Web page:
Email messaging is a mainstay of the modern era. Businesses rely on email every day for communication. Yet in a twist of irony, 85% of all emails are considered spam, not useful for communication at all. While some spam is merely an inconvenience, other spam messages hide a dangerous attack within. Of the 14.5 billion spam messages sent every day, at least 3 billion of them are phishing emails designed to steal personal information. While phishing can wear many disguises, the ultimate goal never changes. A successful phishing catch can be devastating; phishing attacks and USA Crime have become big business in their own right.
Phishing rarely stops at stealing personal information. Instead, phishing creates the opening needed for a more complex cyberattack to launch on its victim’s software. More than half of all phishing emails contain malware. Ransomware attacks are also on the rise, with 184 million incidents per year. Due to the global nature of the digital landscape and the difficulty inherent in prosecuting cybercriminals, cybercrime grows more lucrative by the year.
No one can assume their safety from cybercrime, not even big businesses. Just recently, a cyberattack locked down Colonial Pipeline’s digital equipment. The resulting supply line disruption led to a massive gas panic in the United States. The Kaseya ransomware attack hurt 1,500 customers through its use of zero-days. Size and resources are not sufficient protection against cybercrime.
Yet while larger businesses may still be targeted by cybercrime, they are more likely to survive a cyber attack than their smaller counterparts. If a small business is hit with ransomware, it can take between 2 and 6 weeks for their systems to recover. Many companies cannot operate normally during this time. In addition to lost time, phishing attacks are a customer relations nightmare. Customers must be notified if their data has been compromised. Many consumers punish companies incapable of keeping their data safe by taking their business elsewhere. Between lost weeks and lost customers, it’s no wonder over 60% of small businesses close their doors forever in the 6 months following a phishing attack. The cost of lost business is higher than any initial ransom.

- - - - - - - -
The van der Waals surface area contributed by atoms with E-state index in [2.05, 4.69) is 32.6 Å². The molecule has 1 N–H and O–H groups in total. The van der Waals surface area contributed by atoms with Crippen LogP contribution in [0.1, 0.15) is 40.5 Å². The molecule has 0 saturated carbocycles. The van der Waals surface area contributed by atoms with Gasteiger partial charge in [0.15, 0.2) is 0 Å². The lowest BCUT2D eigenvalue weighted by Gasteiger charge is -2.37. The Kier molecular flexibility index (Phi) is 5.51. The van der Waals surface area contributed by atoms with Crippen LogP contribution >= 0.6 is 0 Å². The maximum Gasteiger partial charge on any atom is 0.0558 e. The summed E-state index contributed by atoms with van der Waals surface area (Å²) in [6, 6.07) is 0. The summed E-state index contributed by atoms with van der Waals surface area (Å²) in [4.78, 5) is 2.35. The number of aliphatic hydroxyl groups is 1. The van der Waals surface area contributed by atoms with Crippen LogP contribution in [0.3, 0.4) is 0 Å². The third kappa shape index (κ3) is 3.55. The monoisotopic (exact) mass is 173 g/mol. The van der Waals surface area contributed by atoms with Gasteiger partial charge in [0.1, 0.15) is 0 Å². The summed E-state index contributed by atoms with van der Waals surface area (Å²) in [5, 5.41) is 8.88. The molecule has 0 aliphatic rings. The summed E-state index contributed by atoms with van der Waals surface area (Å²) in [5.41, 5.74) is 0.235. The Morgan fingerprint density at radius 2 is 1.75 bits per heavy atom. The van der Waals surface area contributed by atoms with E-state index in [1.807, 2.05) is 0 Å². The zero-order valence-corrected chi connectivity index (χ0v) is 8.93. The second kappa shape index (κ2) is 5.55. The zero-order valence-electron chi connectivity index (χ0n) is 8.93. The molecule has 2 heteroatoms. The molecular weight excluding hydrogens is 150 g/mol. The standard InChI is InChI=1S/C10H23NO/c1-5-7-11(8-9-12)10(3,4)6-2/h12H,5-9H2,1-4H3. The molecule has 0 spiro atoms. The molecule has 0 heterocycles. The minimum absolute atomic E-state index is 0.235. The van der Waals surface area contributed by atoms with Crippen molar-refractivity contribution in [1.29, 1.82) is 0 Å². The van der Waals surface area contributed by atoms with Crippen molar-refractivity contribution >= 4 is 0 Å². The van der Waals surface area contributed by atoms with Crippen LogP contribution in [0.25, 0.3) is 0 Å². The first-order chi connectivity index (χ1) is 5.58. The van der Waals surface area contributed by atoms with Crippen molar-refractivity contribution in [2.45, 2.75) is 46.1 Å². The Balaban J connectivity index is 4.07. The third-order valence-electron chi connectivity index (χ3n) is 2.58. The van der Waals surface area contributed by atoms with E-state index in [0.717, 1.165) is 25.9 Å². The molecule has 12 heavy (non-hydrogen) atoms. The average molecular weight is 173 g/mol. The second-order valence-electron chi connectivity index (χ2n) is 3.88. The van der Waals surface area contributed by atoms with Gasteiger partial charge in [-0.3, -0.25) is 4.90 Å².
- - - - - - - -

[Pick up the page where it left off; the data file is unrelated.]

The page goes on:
Businesses of all sizes have an interest in defending themselves. How can they fight back against phishing schemes? One policy worth implementing is limiting who has access to what information in a company. Only 5% of companies have protected documents and folders. Over half have 1,000+ sensitive files available for all workers to see. That means if one employee is compromised by a phishing scheme, no matter how low level they are, the whole company is at risk.
Naturally, companies should also train their employees to recognize phishing schemes for what they are. 19.8% of employees click phishing links when tested. It only takes one to put the whole company in danger. Despite phishing being a risk for all businesses, only 57% offer regular cybersecurity training. Training may not be foolproof, but a link not clicked is a catastrophe avoided. Every employee should keep an eye out for security discrepancies. Many attacks are too advanced for regular protection programs, and a majority of businesses rely on 3rd parties for IT support.
Another place to look for evidence of phishing attacks is in company invoices and payments. 54% of attacks involve credential harvesting, which can then be used to commit invoice fraud. Of all the ways to steal from a company, invoice fraud is one of the most insidious. Put a stop to suspicious payments before they bankrupt your business!
Finally, invest in email security programs. 43% of small businesses lack a cybersecurity plan. You go unprotected at your own risk. As cyber attacks grow more advanced, so too does the software created to stop them. Advances in AI technology are preventing 50% more attacks from ever reaching inboxes. The best program misses only 5.1 malicious emails out of 100,000 emails delivered. While email security programs do not eliminate the need for human vigilance, they do reduce the amount of time workers waste sorting through their inbox. New programs are also compatible with cloud email and connected operations, blocking all entrances for phishers.
Learn more about whether or not your emails are safe through the visual deep dive below:
Courtesy of Avanan